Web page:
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I am learning TPL Dataflow, I have seen it's power through some friends of mine and I am running into an issue with my implementation.

What I want/need is to send messages as fast as I can. I am doing some prototyping in LinqPad and this is what I have thus far:

// Holds all the messages for my loadMessage ActionBlock to grab its data from
var bufferBlock = new BufferBlock<string>();

// Sends message to where it needs to go as fast as it can.
var loadMessage = new ActionBlock<string>(msg => 
new ExecutionDataflowBlockOptions
    MaxDegreeOfParallelism = DataflowBlockOptions.Unbounded

// Links the blocks together

// Loads the Buffer
for (int i = 0; i < 10; i++)
    bufferBlock.Post("This is a message");

//Calls completion to stop threads

The problem is that the loadMessageBlock isn't dumping the message in the example above. I have been looking for some insight with little luck. I think I am missing something fundamental for TPL. My understanding is that the BufferBlock holds information to be processed by other blocks, and the ActionBlocked (Which is linked to the BufferBlock) should grab the data off of the buffer and do what it needs to do. After the For loop that puts the information on the buffer stops completion is called to stop the threads.

In the implementation I have, I have a Parallel.For that runs the code inside my loadMessage just fine. I just can't implement TPL to do what I want and my understanding is that TPL will be faster than Parallel.For.

Am I way off here in how I think this is suppose to work? Am I mis-using TPL? I am going to continue to research for an answer, any pointers will be highly appreciated. Thanks!

share|improve this question

First, a note about terminology: TPL (short for Task Parallel Library) is not the same as TPL Dataflow, that's just a subset. TPL as a whole includes things like Parallel.For() and the Task type.

Now, the problem with your code is that you're completing the loadMessage block too soon. After you call Complete(), the block won't accept any more messages, so the messages you posted to bufferBlock will never reach loadMessage.

What you need is to complete loadMessage only after bufferBlock sends all its messages to it. Which is exactly what PropagateCompletion does:

    loadMessage, new DataflowLinkOptions { PropagateCompletion = true });

// post your data to bufferBlock here

await loadMessage.Completion;

Also, in this specific case, the bufferBlock is not needed at all, you could have just posted the messages directly to loadMessage.

my understanding is that TPL will be faster than Parallel.For

I don't see why should be faster in general. Under normal circumstances, their performance should be comparable. So you should use the one that fits your problem better, instead of choosing one because “it's faster”. And if you really care about performance that much, write the code both ways and measure which one is better.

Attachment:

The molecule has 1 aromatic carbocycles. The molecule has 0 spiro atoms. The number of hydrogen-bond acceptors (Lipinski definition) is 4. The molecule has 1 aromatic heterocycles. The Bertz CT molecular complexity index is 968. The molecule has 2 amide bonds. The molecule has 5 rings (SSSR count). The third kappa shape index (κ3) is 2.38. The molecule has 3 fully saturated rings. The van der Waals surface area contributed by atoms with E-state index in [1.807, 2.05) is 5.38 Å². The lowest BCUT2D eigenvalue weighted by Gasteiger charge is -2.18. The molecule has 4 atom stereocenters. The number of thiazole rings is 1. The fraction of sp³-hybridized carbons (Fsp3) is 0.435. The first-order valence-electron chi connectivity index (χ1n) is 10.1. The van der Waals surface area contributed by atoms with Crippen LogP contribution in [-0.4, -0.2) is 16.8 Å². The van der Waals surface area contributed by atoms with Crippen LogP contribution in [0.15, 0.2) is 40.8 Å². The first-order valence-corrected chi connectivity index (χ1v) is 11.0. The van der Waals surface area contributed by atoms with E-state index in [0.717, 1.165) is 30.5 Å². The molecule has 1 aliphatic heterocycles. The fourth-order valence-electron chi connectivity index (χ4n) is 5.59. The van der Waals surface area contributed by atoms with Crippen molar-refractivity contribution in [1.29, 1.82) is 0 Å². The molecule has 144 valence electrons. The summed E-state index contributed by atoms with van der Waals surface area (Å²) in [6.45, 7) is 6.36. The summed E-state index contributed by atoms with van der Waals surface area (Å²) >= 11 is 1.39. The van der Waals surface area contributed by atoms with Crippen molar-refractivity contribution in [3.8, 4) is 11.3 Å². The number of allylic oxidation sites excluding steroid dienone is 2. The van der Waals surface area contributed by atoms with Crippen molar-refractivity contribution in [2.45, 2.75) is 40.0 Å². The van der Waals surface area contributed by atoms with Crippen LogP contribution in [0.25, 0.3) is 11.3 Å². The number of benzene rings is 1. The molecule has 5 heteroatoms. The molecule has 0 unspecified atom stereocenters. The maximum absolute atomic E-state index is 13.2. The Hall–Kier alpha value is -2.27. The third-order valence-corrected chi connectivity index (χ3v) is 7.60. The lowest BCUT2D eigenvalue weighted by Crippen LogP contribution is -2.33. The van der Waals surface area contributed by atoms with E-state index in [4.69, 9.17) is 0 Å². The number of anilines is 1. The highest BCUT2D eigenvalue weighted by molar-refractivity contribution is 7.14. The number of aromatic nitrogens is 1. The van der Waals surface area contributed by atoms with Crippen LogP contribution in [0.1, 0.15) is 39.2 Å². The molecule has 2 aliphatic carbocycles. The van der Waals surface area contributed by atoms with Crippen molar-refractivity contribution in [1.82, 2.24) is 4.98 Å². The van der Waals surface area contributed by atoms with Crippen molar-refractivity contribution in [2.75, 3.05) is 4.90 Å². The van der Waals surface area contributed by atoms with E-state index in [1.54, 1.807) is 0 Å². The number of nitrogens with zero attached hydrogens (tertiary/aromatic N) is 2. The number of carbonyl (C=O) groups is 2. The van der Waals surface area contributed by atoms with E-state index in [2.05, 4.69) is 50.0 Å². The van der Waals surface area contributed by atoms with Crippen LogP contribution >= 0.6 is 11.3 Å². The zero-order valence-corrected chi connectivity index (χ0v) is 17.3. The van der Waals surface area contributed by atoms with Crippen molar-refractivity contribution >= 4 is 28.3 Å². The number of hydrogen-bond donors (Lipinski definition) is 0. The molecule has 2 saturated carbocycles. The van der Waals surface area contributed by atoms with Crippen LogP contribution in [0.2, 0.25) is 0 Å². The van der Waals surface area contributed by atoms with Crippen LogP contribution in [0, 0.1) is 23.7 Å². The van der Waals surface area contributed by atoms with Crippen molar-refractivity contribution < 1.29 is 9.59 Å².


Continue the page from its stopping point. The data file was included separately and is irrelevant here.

share|improve this answer
  1. What I want/need is to send messages as fast as I can:

    To achieve that, you need to post/ receive data concurrently to and from the buffer block. Below is the snippet:

    var bufferBlock = new BufferBlock<string>();
    // Write to and read from the message block concurrently. 
    var post01 = Task.Run(() =>
        // Loads the Buffer
        for (int i = 0; i < 10; i++)
            bufferBlock.Post(string.Format("This is a message {0}",i));
    var receive = Task.Run(() =>
        for (int i = 0; i < 10; i++)
            var message = bufferBlock.Receive();
    Task.WaitAll(post01, receive);

    More on this you can see at MSDN link

  2. my understanding is that TPL will be faster than Parallel.For.

    This not correct, because they use the same underlying structure. They belong to the same name space System.Threading.Tasks

share|improve this answer
Thanks for the help. I didn't end up using TPL for this particular case but I am reading up more on Task and Threading for future implementations. – Schanckopotamus Feb 18 '14 at 16:15
There is no need to use a Task for receiving here, that's exactly what ActionBlock is for. – svick Feb 23 '14 at 18:57
@svick Whatever way you choose is fine, and even in the example at the MSDN link I posted, they used Task. There is no point to argue that eating bread is better than eating rice! – Toan Nguyen Feb 23 '14 at 19:43
@ToanNguyen The question is “why doesn't this code work?” Your answer is pretty much: "I don't know, but this completely different code works”. I don't think that's a good answer. – svick Feb 23 '14 at 21:49
@svick if you know the answer then post it, and I will be glad to see it. – Toan Nguyen Feb 24 '14 at 0:10

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